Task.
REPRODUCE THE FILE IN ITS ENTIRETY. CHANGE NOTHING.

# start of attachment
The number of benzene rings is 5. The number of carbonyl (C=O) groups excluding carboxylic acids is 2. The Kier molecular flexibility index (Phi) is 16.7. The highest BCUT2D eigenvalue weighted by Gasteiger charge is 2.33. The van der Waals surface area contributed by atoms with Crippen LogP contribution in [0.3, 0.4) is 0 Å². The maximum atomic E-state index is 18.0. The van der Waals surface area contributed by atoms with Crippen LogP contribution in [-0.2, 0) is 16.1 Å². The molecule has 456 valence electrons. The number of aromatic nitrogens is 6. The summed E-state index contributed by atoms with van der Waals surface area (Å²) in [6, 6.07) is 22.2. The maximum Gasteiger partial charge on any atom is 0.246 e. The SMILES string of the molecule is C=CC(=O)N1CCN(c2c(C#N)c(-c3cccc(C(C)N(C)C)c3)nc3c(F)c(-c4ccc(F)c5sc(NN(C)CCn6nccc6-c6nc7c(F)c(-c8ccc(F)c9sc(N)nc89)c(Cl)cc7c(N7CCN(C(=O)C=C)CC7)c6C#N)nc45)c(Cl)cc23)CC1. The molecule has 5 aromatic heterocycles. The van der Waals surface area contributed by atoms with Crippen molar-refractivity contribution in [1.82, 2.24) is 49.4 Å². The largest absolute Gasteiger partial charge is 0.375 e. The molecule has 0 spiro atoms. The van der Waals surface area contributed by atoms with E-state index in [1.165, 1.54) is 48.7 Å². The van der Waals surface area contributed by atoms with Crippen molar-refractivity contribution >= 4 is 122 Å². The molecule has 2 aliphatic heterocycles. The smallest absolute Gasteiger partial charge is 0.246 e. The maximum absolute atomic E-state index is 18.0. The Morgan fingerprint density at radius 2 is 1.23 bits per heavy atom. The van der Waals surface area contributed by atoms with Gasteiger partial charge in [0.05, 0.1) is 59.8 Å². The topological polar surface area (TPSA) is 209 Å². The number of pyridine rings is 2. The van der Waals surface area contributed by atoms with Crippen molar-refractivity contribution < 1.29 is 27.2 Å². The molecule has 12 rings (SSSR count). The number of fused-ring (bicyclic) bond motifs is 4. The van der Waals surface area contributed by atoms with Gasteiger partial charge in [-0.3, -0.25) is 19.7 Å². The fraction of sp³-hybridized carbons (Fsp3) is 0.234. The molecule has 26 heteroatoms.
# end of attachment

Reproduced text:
The number of benzene rings is 5. The number of carbonyl (C=O) groups excluding carboxylic acids is 2. The Kier molecular flexibility index (Phi) is 16.7. The highest BCUT2D eigenvalue weighted by Gasteiger charge is 2.33. The van der Waals surface area contributed by atoms with Crippen LogP contribution in [0.3, 0.4) is 0 Å². The maximum atomic E-state index is 18.0. The van der Waals surface area contributed by atoms with Crippen LogP contribution in [-0.2, 0) is 16.1 Å². The molecule has 456 valence electrons. The number of aromatic nitrogens is 6. The summed E-state index contributed by atoms with van der Waals surface area (Å²) in [6, 6.07) is 22.2. The maximum Gasteiger partial charge on any atom is 0.246 e. The SMILES string of the molecule is C=CC(=O)N1CCN(c2c(C#N)c(-c3cccc(C(C)N(C)C)c3)nc3c(F)c(-c4ccc(F)c5sc(NN(C)CCn6nccc6-c6nc7c(F)c(-c8ccc(F)c9sc(N)nc89)c(Cl)cc7c(N7CCN(C(=O)C=C)CC7)c6C#N)nc45)c(Cl)cc23)CC1. The molecule has 5 aromatic heterocycles. The van der Waals surface area contributed by atoms with Crippen molar-refractivity contribution in [1.82, 2.24) is 49.4 Å². The largest absolute Gasteiger partial charge is 0.375 e. The molecule has 0 spiro atoms. The van der Waals surface area contributed by atoms with E-state index in [1.165, 1.54) is 48.7 Å². The van der Waals surface area contributed by atoms with Crippen molar-refractivity contribution >= 4 is 122 Å². The molecule has 2 aliphatic heterocycles. The smallest absolute Gasteiger partial charge is 0.246 e. The maximum absolute atomic E-state index is 18.0. The Morgan fingerprint density at radius 2 is 1.23 bits per heavy atom. The van der Waals surface area contributed by atoms with Gasteiger partial charge in [0.05, 0.1) is 59.8 Å². The topological polar surface area (TPSA) is 209 Å². The number of pyridine rings is 2. The van der Waals surface area contributed by atoms with Crippen molar-refractivity contribution < 1.29 is 27.2 Å². The molecule has 12 rings (SSSR count). The number of fused-ring (bicyclic) bond motifs is 4. The van der Waals surface area contributed by atoms with Gasteiger partial charge in [-0.3, -0.25) is 19.7 Å². The fraction of sp³-hybridized carbons (Fsp3) is 0.234. The molecule has 26 heteroatoms.